April 19, 2013
Johnson Controls will provide its Absorbent Glass Mat (AGM) advanced lead-acid battery technology to power the Chery Jaguar Land Rover Start-Stop and other vehicles made in China to serve the China market. Start-Stop systems help reduce fuel consumption as the engine shuts off when the vehicle comes to a stop in traffic or at a red light. The battery restarts the engine when the driver’s foot releases the brake pedal or engages the clutch.
Separately, the company will debut to the China market its 48-volt Micro Hybrid battery demonstration module (earlier post) at the 15th Shanghai International Automobile Industry Exhibition (Auto Shanghai 2013). Leveraging a dual voltage architecture, the Micro Hybrid battery system involves a low voltage lead-acid battery and a 48 volt Lithium-ion battery that enable optimization of energy generation and consumption, thus saving fuel.
Paul Scherrer Institute and Toyota R&D team finds tiny memory effect in Li-ion batteries; implications for vehicle battery management systems
April 15, 2013
Up until now, Li-ion batteries have been considered to exhibit no “memory effect”—a deviation in the voltage of the battery resulting from repeated charging after being only partially discharged that can limit the usability of the stored energy as well as the ability to determine the state of charge of the battery reliably.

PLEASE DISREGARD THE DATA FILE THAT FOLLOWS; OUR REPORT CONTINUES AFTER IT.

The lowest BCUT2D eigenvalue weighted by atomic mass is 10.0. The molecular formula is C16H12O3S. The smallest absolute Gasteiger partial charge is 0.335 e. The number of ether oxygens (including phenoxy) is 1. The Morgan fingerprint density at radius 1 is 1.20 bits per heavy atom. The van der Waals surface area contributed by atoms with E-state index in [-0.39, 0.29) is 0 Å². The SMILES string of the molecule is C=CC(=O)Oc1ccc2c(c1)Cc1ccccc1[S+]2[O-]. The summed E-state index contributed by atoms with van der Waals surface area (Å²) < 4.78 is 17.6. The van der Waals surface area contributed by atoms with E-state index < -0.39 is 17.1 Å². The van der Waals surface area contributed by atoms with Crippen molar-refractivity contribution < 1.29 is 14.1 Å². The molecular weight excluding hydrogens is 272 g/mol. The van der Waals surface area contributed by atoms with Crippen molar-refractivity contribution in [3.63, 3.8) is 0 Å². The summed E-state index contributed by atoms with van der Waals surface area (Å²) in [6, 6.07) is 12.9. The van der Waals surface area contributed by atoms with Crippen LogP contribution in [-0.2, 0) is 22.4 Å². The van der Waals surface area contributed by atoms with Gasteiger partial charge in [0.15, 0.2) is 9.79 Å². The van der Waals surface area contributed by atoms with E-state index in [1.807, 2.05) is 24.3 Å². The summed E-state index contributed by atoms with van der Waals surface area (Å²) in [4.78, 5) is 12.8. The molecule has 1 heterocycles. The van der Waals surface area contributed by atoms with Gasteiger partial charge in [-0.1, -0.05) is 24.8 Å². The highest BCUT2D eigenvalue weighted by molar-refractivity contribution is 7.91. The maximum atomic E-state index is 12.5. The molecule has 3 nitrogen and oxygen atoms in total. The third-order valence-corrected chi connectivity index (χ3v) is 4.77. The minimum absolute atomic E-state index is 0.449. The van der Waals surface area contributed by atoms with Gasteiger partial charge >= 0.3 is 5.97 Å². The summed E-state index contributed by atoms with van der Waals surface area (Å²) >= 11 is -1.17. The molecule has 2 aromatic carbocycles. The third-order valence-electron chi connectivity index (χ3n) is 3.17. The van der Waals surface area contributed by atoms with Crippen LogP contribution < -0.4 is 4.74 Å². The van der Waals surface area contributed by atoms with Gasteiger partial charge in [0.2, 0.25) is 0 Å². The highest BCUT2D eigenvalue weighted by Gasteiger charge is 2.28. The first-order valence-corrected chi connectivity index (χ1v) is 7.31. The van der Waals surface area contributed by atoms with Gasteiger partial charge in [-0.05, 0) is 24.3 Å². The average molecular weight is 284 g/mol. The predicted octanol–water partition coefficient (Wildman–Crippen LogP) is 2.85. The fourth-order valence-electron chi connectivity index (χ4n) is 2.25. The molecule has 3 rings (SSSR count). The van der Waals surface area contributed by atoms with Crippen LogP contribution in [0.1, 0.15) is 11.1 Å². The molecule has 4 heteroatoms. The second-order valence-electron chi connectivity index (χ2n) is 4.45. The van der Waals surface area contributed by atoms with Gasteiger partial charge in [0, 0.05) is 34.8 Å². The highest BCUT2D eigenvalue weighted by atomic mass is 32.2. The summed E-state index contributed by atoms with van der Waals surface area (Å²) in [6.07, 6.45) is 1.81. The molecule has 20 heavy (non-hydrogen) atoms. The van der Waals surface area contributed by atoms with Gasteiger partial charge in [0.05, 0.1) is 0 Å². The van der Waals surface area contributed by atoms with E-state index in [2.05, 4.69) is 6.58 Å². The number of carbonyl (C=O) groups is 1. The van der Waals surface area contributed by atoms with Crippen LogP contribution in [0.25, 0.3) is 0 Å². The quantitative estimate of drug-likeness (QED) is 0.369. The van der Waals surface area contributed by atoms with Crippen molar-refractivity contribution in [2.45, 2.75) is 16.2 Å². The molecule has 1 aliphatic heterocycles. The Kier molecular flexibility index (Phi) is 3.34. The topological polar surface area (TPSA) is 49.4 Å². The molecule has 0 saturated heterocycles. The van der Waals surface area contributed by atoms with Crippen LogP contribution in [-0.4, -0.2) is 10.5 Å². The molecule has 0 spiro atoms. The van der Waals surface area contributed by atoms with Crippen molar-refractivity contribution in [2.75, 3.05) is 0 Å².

Scientists at the Paul Scherrer Institute (PSI) and the Toyota Central R&D Labs, Inc. in Japan have now reported a memory effect in lithium iron phosphate (LiFePO4) that appears after only one cycle of partial charge and discharge. This finding is important for most battery uses—including electromobility—as the slight voltage change it causes can lead to a reduction in usable capacity and a shift in the correlation between the voltage and charge status, resulting in substantial miscalculations in estimating the state of charge of batteries.
New “inverse vulcanization” process produces polymeric sulfur that can function as high performance electrodes for Li-S batteries
|Battery cycling data for poly(S-r-DIB) (10 wt% DIB, C/10 rate). Chung et al. Click to enlarge.|
A University of Arizona-led international research team has developed a simple process for making lightweight plastics from elemental sulfur; the team has successfully used a new polymeric sulfur produced via the process as an electrode material for lithium-sulfur batteries.